Academics . Courses
Advanced Drawing: Senior Major
Course No. DRG 416M Credits: 0.0
Faculty Sarah Kabot
Majors explore diverse disciplines in, and develop a wide range of, visual linguistics and technical skills. Traditional and unconventional mediums and materials are explored and verified through application. An infinite range of resource information is utilized from direct observation, photo documentation, and introspective insights. Projects are student driven with an emphasis on working with the students to develop their ideas through research, exploration, and experimentation with different drawing media. Using critique as a format for class interaction, work will be presented for both formal and interpretive analysis during several stages in its production. Museum and gallery excursions and visiting artists are regularly scheduled to expose students to historical and contemporary artwork and practice.
Advanced Enamel Process
This course will focus on advanced and experimental processes with enamel. Processes may include but are not limited to: torchfiring, electroforming, grissaille, plique-a-jour, enameling on silver and gold. Advanced students are expected to continue their exploration of the medium, focusing on enamel techniques not covered in the beginning course. Students are encouraged to explore 3-dimensional formats and large-scale applications at the same time as mastering their skills in the processes previously learned. Graduating students are generally working independently on research and production of work for the BFA exhibit. Technical demonstrations will be based on the skill level of the students enrolled each semester. Prerequisites: MET245 Enamel: Image, Surface, Relief.
Advanced Enamel Process
Course No. MET 352-452 Credits: 3.0
This course will focus on advanced and experimental processes with enamel. Processes may include but are not limited to: torchfiring, electroforming, grissaille, plique-a-jour, enameling on silver and gold. Advanced students are expected to continue their exploration of the medium, focusing on enamel techniques not covered in the beginning course. Students are encouraged to explore 3-dimensional formats and large-scale applications at the same time as mastering their skills in the processe previously learned. Graduating students are generally working independently on research and production of work for the BFA exhibit. Technical demonstrations will be based on the skill level of thestudents enrolled each semester. Prerequisites: MET245 Enamel: Image, Surface, Relief.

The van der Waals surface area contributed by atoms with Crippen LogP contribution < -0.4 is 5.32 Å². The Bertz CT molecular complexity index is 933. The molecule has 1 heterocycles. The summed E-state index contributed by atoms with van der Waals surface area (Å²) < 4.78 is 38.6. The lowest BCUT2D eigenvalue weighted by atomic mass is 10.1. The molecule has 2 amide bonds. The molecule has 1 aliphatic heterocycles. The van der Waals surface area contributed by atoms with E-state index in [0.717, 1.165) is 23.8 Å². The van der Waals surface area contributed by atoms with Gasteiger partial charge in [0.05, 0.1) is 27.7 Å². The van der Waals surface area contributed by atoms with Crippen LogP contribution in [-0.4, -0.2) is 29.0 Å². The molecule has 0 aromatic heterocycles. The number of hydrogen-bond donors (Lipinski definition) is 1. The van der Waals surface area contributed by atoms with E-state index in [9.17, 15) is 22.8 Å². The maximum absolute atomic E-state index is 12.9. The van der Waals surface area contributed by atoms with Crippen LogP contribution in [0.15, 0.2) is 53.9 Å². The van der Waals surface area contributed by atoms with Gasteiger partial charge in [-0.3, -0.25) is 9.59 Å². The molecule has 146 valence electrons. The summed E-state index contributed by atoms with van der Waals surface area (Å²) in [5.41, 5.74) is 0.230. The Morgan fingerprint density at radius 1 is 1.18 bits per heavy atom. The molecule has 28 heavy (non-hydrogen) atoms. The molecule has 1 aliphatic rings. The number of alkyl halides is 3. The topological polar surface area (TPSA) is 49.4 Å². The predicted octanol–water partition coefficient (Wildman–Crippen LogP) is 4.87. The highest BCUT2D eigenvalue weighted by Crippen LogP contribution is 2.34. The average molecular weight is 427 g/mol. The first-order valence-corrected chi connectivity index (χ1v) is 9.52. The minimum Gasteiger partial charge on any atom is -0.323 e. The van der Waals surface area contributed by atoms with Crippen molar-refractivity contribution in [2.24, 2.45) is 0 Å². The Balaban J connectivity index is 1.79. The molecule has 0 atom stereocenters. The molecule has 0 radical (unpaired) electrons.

Advanced Glass Concepts: Hot Sculpting
Course No. GLS 242-342-442 Credits: 3.0
Prerequisite(s) Hot Glass Intro
With emphasis on Hot Sculpting and students own voice and concepts using glass as a media for expression will be developed. Advancing skills in alternative methods for forming. Techniques is a goal. General studio operation. Safety in the studio. Enrollment priority to intermediate, advanced electives and majors first. Assignments given at an advanced prerequisite, one semester of hot glass. May be repeated. Course fee required. Prerequisite: One semester of hot Glass.
Advanced Glass Concepts: Casting
Course No. GLS 240-340-440 Credits: 3.0